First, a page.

Diary of an art historian
Diary of an art historian is a monthly blog by the British art historian, writer and broadcaster Bendor Grosvenor discussing the pressing issues facing the arts today
Should he take after Charles I or Charles II? It is time for the new king to set his artistic agenda
The coronation is a good moment to assess the direction of travel of Charles III, the most accomplished artist yet to take the throne
'Westminster Abbey charges £27 per ticket—even God might baulk at that price'
If ever a ticket price reflected British history it is for this royal church, where the nation’s great and good are commemorated in profusion
'Why I can't get excited about AI art'
Only humans can make proper sense of the world, Bendor Grosvenor argues
What's up at the National Gallery? The London institution is half of what it used to be
The closure of the Sainsbury Wing ahead of a £35m refurbishment has meant that much of the museum is off limits in 2023. I hope it's worth it
Badly preserved Salvator Mundi copy—which sold for staggering €1m—could be more valuable than once thought
Painting might be older than catalogued thanks to one particular detail
Was a Vienna auction's €6,000 'copy' of the Sistine Chapel's ceiling actually by Michelangelo?
My heart-stopping research saga to find out if Dorotheum’s part-painted cartoon by a "follower" was in fact a sleeper
Some (impertinent) art advice for King Charles III on how to manage the Royal Collection
Opening it up through more generous loans and by easing copyright restrictions would be good for both HM and the country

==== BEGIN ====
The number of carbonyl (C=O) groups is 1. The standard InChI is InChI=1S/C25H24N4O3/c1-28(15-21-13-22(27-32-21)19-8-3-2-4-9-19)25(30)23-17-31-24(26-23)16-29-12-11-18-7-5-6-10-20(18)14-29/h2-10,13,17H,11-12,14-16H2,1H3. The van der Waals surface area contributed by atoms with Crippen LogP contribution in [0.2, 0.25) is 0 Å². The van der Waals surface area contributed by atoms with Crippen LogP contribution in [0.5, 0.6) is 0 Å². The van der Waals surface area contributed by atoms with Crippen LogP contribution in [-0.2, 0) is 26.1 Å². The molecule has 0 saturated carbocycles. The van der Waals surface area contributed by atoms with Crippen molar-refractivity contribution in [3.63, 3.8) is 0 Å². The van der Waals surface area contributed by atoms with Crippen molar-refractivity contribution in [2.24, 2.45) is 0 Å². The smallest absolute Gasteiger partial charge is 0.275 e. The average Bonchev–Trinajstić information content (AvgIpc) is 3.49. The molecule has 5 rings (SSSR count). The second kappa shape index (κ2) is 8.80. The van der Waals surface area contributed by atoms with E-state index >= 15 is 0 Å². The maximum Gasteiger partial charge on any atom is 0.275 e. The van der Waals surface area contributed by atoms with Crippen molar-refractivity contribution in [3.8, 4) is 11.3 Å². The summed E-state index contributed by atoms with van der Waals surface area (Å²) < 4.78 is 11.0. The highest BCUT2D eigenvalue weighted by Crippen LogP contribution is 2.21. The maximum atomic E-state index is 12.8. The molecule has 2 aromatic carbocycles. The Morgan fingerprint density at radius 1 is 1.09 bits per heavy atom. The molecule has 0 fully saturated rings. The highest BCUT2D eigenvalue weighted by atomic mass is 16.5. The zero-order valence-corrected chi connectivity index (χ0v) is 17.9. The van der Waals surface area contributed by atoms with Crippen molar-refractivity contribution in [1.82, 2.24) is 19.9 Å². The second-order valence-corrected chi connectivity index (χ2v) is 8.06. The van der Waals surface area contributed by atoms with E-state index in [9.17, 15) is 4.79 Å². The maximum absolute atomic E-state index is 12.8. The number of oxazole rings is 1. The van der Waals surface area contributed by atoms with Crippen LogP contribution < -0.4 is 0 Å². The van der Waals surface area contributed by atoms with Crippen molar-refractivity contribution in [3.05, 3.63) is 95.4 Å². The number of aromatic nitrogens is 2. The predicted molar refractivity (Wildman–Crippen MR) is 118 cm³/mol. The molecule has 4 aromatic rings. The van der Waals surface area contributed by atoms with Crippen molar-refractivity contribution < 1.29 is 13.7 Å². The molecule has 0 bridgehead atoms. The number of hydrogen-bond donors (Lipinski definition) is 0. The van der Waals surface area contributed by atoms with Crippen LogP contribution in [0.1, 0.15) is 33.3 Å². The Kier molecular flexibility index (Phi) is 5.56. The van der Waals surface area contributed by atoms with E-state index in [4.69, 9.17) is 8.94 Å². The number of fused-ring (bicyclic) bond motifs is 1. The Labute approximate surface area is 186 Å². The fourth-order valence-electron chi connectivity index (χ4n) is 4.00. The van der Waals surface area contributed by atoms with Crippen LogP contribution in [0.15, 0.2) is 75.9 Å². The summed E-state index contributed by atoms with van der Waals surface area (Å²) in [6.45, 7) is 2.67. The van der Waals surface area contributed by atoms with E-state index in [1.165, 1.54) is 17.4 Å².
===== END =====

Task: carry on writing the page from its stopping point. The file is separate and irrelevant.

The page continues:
Top tips for the culture secretary, as the UK is about to get a new prime minister (and yes, you will have to return the Parthenon Marbles)
Here are three big challenges they will face—and what to do about them
British Museum presses on minting NFTs despite crypto crash—when will UK museums stop seeing artworks as assets?
This Diary's predictions about NFTs, Brexit and Boris Johnson have all come true. But Britain removing image restrictions on art would be the ultimate victory
Why take binoculars on your next museum visit? You might solve an art history mystery
An unattributed painting in Lincolnshire's Burghley House bears a striking resemblance to the work of Hans Eworth
The British Museum's NFT project has sent its carbon footprint soaring
Since the London museum began selling digital versions of works from its collection last September, it has emitted enough carbon to power an average US home for at least 57 years
In a world of digital innovation, what if art becomes… boring?
A virtual reality visit to the Sistine Chapel made me realise that museums are going to have to up their game in order to maintain visitors' interest
The British Museum demeans itself by selling its works as NFTs—and will probably live to regret it
In giving cultural validity to meaningless reproductions of Turner and Hokusai pieces, The British Museum blurs the lines between real and fake at its peril
Omicron won't thwart my Old Master mission
My trip to Munich's Alte Pinakothek was worth the multiple levels of Covid-related admin
And the award goes to… my wholly personal choices of the best of the art world in 2021